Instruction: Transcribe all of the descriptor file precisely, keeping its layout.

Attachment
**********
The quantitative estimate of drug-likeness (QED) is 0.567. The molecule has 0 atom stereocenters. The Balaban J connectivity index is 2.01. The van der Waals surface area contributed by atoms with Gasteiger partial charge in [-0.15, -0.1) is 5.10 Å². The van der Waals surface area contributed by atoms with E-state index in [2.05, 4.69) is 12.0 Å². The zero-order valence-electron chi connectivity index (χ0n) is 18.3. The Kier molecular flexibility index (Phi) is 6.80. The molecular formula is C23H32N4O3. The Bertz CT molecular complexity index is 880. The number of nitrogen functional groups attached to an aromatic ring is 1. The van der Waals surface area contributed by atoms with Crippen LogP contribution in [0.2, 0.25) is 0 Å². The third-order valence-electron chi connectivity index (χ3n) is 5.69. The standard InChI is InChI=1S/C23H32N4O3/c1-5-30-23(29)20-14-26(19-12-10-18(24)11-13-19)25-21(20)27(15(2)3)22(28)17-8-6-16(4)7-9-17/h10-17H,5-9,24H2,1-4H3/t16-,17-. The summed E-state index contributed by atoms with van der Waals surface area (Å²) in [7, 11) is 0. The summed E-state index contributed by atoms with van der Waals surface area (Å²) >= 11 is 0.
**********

The quantitative estimate of drug-likeness (QED) is 0.567. The molecule has 0 atom stereocenters. The Balaban J connectivity index is 2.01. The van der Waals surface area contributed by atoms with Gasteiger partial charge in [-0.15, -0.1) is 5.10 Å². The van der Waals surface area contributed by atoms with E-state index in [2.05, 4.69) is 12.0 Å². The zero-order valence-electron chi connectivity index (χ0n) is 18.3. The Kier molecular flexibility index (Phi) is 6.80. The molecular formula is C23H32N4O3. The Bertz CT molecular complexity index is 880. The number of nitrogen functional groups attached to an aromatic ring is 1. The van der Waals surface area contributed by atoms with Crippen LogP contribution in [0.2, 0.25) is 0 Å². The third-order valence-electron chi connectivity index (χ3n) is 5.69. The standard InChI is InChI=1S/C23H32N4O3/c1-5-30-23(29)20-14-26(19-12-10-18(24)11-13-19)25-21(20)27(15(2)3)22(28)17-8-6-16(4)7-9-17/h10-17H,5-9,24H2,1-4H3/t16-,17-. The summed E-state index contributed by atoms with van der Waals surface area (Å²) in [7, 11) is 0. The summed E-state index contributed by atoms with van der Waals surface area (Å²) >= 11 is 0.